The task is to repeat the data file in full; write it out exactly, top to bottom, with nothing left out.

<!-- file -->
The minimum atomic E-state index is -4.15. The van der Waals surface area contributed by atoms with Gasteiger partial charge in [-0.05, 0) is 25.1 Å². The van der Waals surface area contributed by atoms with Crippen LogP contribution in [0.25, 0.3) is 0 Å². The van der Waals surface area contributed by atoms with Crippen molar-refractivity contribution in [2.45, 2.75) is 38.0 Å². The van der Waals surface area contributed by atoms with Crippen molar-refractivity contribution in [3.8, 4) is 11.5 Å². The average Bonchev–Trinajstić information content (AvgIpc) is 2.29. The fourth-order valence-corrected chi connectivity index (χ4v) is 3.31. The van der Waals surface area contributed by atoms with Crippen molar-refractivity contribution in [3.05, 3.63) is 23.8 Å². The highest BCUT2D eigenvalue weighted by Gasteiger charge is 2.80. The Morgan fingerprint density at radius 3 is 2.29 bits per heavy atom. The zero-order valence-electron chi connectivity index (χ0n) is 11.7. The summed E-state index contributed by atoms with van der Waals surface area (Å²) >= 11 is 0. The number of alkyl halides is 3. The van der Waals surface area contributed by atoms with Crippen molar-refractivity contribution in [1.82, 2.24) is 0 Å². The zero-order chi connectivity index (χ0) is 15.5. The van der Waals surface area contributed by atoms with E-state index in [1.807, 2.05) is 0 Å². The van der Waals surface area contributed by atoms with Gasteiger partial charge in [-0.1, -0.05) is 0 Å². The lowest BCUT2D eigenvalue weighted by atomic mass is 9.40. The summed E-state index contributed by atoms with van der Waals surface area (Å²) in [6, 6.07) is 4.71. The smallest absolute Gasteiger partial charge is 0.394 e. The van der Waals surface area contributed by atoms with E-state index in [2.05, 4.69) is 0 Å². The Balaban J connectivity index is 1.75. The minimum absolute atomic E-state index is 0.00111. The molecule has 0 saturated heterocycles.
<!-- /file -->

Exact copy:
The minimum atomic E-state index is -4.15. The van der Waals surface area contributed by atoms with Gasteiger partial charge in [-0.05, 0) is 25.1 Å². The van der Waals surface area contributed by atoms with Crippen LogP contribution in [0.25, 0.3) is 0 Å². The van der Waals surface area contributed by atoms with Crippen molar-refractivity contribution in [2.45, 2.75) is 38.0 Å². The van der Waals surface area contributed by atoms with Crippen molar-refractivity contribution in [3.8, 4) is 11.5 Å². The average Bonchev–Trinajstić information content (AvgIpc) is 2.29. The fourth-order valence-corrected chi connectivity index (χ4v) is 3.31. The van der Waals surface area contributed by atoms with Crippen molar-refractivity contribution in [3.05, 3.63) is 23.8 Å². The highest BCUT2D eigenvalue weighted by Gasteiger charge is 2.80. The Morgan fingerprint density at radius 3 is 2.29 bits per heavy atom. The zero-order valence-electron chi connectivity index (χ0n) is 11.7. The summed E-state index contributed by atoms with van der Waals surface area (Å²) >= 11 is 0. The number of alkyl halides is 3. The van der Waals surface area contributed by atoms with Crippen molar-refractivity contribution in [1.82, 2.24) is 0 Å². The zero-order chi connectivity index (χ0) is 15.5. The van der Waals surface area contributed by atoms with E-state index in [1.807, 2.05) is 0 Å². The van der Waals surface area contributed by atoms with Gasteiger partial charge in [-0.1, -0.05) is 0 Å². The lowest BCUT2D eigenvalue weighted by atomic mass is 9.40. The summed E-state index contributed by atoms with van der Waals surface area (Å²) in [6, 6.07) is 4.71. The smallest absolute Gasteiger partial charge is 0.394 e. The van der Waals surface area contributed by atoms with E-state index in [2.05, 4.69) is 0 Å². The Balaban J connectivity index is 1.75. The minimum absolute atomic E-state index is 0.00111. The molecule has 0 saturated heterocycles.